PRP Survival Guide

A woman in pain

Issues related to mental wellness

IThe PRP Survival Guide is a repository of experiences and insights shared by PRP patients and their caregivers. Collectively, the PRP community possesses a wealth of practical knowledge about pityriasis rubra pilaris. We need to harvest that knowledge for those in need of enlightenment.

Our emotional health is every bit as important as our physical well-being, and you cannot separate the two. When you are dealing with any disease, it is difficult to be your natural optimistic self. When dealing with an appearance-altering and physically debilitating disease like PRP, it’s many times more difficult.

  • Find your support system…it may already be in place.
  • Talk with the friends and family members you can trust to best understand your ordeal.
  • Watch for signs and symptoms of depression and have others watch for them also seek counsel from your doctor about medications if the feelings of depression cannot be shaken off and become a burden to you.

Always remember that you are not alone. There are many of us out here with PRP, and we are all going through the same experiences that you are. Joining the PRP Facebook Support Group and sharing is of utmost importance. Only someone who has walked in your shoes can truly understand how you feel.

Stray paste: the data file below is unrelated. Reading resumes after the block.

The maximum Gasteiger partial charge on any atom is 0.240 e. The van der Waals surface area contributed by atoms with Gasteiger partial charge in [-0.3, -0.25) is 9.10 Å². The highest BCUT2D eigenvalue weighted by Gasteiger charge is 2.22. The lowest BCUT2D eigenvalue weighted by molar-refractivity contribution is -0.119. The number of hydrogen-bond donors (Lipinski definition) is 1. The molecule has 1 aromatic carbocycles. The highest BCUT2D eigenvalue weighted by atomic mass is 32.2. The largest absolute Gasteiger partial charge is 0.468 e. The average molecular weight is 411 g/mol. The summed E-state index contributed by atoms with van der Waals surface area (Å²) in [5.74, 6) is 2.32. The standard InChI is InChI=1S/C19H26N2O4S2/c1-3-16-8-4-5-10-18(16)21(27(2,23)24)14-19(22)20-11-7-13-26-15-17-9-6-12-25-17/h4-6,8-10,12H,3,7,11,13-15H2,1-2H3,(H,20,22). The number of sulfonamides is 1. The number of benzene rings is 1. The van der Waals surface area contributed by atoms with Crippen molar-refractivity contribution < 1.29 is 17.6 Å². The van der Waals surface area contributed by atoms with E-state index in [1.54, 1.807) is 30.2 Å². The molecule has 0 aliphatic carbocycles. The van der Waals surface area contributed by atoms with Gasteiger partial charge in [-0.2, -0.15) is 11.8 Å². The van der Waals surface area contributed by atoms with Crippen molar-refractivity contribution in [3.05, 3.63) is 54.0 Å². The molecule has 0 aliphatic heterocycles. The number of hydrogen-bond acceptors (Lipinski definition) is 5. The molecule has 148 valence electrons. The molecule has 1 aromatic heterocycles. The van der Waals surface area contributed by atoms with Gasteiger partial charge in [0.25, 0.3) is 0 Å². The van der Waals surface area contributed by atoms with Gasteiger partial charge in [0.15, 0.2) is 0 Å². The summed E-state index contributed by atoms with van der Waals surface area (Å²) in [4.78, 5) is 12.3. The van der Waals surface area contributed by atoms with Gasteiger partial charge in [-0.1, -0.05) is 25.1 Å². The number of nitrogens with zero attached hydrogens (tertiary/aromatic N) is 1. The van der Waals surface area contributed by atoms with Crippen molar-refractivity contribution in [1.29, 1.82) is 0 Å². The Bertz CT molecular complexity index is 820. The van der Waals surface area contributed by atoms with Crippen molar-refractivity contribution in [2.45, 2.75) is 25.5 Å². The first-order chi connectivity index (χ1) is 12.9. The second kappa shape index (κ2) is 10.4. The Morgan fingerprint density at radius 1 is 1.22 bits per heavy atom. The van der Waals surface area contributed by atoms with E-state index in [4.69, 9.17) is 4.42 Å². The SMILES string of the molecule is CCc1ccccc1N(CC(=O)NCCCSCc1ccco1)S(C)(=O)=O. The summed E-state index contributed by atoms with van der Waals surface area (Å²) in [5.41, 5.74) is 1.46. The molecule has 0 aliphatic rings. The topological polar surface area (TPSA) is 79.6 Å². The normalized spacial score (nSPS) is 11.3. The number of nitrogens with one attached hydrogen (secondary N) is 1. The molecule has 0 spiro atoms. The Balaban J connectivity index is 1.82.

• Share what you have learned about PRP as a patient or caregiver.
  • Share what you have been told by your dermatologist?
  • Share articles  you feel might be worth reading or websites worth visiting.

Please forward whatever you want to share to

Create link to: Depression and Mental Sadness

Bill M — Plano, Texas

IMHO — Dermatologists should EXPECT that a PRP patient will benefit from professional counseling. A referral to a mental health professional (name and contact information) should be part of every PRP Treatment Plan. The dermatologist should also be identifying other healthcare professionals that PRP patients are likely going to need.

    • Ear specialist
    • Opthamologist
    • Podiatrist

A PRP patient or caregiver should not be surprised “down the road” with a problem that is likely to need more expert care than a dermatologist can offer. The dermatologist can manage expectations by being honest with their patient.

And while they are at it, how about a referral to the Genetic and Rare Diseases (GARD) information Center where they will be be ab;e to access the GARD PRP Report that includes important references to the PRP Appliance and the National Organization of Rare Disorders.

The NORD PRP Report is essential reading for every newly diagnosed PRP patient and their caregiver(s). Follow the bread crumbs and “newbies” will be able to connect with the  PRP Facebook Support Group and a link to the PRP Survival Guide.